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A Local Authority v M, F, A&B [2020] EWHC 1162 (Fam)

Case concerning whether to name a Local Authority and social workers in public law proceedings. Hayden J did not think he had ever had to criticise a Local Authority to the extent found necessary in this case. Ultimately the balance was tipped in favour of prioritising the children’s family life and granting anonymity.

Following a contested hearing in public law proceedings, Hayden J handed down a judgment in which the court made trenchant criticisms of the Local Authority's conduct of the case and of two social workers in particular. Hayden J did not think he had ever had to criticise a Local Authority to the extent found necessary in this case.

In the draft judgment initially circulated to the parties Hayden J named the Local Authority and the social workers. The court did not intend that the published judgment should identify the subject children, parents or the Schedule 1 sex offender who had brought so much trouble to this family, as to do so would have been manifestly corrosive of the children's privacy. Both of the children were, in different ways, vulnerable.

The case first came before the court in the context of the parent's determination to ensure the family home could be extensively adapted so that child A, who has a raft of disabilities, could live at home. The mother harnessed crowd funding, encouraged local medical coverage, child A was named, and his images were broadcast in a variety of media.

The Local Authority and the Guardian submitted that if the court were to name the Local Authority and/or the social workers it would, by means of 'jigsaw identification', quickly identify the subject children.

Hayden J set out the relevant law, and the parallel analysis in which the starting point is presumptive parity, requiring an intense focus on the comparative importance of the competing rights, rather than a mechanical exercise decided on the basis of rival generalities.

The substantive judgment had revealed the conclusion that the social work team within this Local Authority disregarded fundamental principles of safeguarding and child protection. The nature and extent of the failings, as well as their persistence, could only give real cause for concern. There was an undoubted public interest in the Local Authority being named in order that they might be subject to the kind of public scrutiny that many would regard as necessary.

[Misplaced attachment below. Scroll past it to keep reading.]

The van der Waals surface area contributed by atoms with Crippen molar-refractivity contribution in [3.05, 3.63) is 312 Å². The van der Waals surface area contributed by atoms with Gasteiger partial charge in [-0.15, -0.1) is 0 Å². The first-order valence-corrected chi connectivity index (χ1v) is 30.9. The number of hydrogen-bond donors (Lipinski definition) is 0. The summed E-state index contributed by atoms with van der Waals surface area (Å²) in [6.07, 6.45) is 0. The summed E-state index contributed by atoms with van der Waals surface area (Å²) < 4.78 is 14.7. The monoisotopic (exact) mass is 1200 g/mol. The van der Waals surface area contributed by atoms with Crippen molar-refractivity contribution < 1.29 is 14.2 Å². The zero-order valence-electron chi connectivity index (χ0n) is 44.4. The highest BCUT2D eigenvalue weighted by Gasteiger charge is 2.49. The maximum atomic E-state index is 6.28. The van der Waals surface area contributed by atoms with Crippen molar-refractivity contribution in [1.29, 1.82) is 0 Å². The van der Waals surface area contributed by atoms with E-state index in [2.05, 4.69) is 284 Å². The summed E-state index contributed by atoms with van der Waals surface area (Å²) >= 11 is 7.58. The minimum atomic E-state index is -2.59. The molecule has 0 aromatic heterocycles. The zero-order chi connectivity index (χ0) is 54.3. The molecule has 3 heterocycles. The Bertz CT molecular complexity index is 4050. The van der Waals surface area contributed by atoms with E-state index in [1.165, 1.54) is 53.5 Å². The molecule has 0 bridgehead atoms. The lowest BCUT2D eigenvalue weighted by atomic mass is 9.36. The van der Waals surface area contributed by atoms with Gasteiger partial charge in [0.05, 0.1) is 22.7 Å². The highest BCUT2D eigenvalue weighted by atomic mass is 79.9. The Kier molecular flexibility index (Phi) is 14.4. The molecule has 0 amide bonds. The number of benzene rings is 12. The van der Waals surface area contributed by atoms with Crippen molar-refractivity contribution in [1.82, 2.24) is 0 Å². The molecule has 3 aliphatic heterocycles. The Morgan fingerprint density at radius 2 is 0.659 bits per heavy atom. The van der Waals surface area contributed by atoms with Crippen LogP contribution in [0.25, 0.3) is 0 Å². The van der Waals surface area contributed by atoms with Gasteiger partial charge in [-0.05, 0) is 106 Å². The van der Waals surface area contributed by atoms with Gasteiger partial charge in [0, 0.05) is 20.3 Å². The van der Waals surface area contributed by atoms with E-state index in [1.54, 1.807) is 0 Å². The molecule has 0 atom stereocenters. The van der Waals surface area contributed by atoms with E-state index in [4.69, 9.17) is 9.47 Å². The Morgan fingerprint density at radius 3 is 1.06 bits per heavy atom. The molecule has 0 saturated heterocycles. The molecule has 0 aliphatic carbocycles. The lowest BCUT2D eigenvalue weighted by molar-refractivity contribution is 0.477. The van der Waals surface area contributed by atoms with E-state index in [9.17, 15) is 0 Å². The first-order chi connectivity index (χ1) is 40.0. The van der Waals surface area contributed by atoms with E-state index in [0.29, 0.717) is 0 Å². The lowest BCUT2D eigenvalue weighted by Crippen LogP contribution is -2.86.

The Guardian had been entirely unsparing in her professional criticisms and fully and unreservedly accepted the strength of the legitimate public interest in the Local Authority being named. She however came to the conclusion that the interests of the subject children tipped the balance in favour of preserving their privacy.

Hayden J concluded the potential for jigsaw identification can sometimes be too loosely asserted and the risk overstated. In this case, such was the level of information in the public domain including A's full name and images in national newspapers and various social media platforms that the court was satisfied were the Local Authority to be named, the family and both children would be identified with ease. Many of the families who live locally to the mother and who have children with disabilities supported the fund-raising campaign. The social workers would be known to these families. There was a relatively tight network of families caring for children with disabilities.

The welfare solution in the case was, of necessity, second best. Child A wanted nothing more than to return to live permanently at his family home. The outcome was that A now faced the prospect of a lifetime of institutional care, interspersed with occasional weekend and holiday visits to his father's home. Child B was extremely close to his brother and fervently wanted his brother to come home. In light of the court's findings about the mother's deception regarding her ongoing contact with a Schedule 1 offender, it was necessary for B to move to live with his father. The social isolation required by the current pandemic had left B living in unsatisfactory circumstances with no outside space and limited contact to either his brother or mother.

The court considered the Guardian and the Local Authority were right to emphasise the vulnerability and the present fragility of B's situation. Ultimately the court came to the conclusion that this tipped the balance in favour of prioritising the children's family life and emotional well-being over the legitimate public interest in identifying the Local Authority and the relevant professionals.

It was unfortunate that the parties did not inform the press about the application. Should the press wish to make representations to dislodge the anonymity the court had granted, they were at liberty to make an application and the court proposed the judgment be sent directly to the Press Office in addition to being published on Bailii.

Summary by Victoria Flowers, barrister, Harcourt Chambers

Read the full judgment of A Local Authority v M, F, A&B [2020] EWHC 1162 (Fam) on BAILII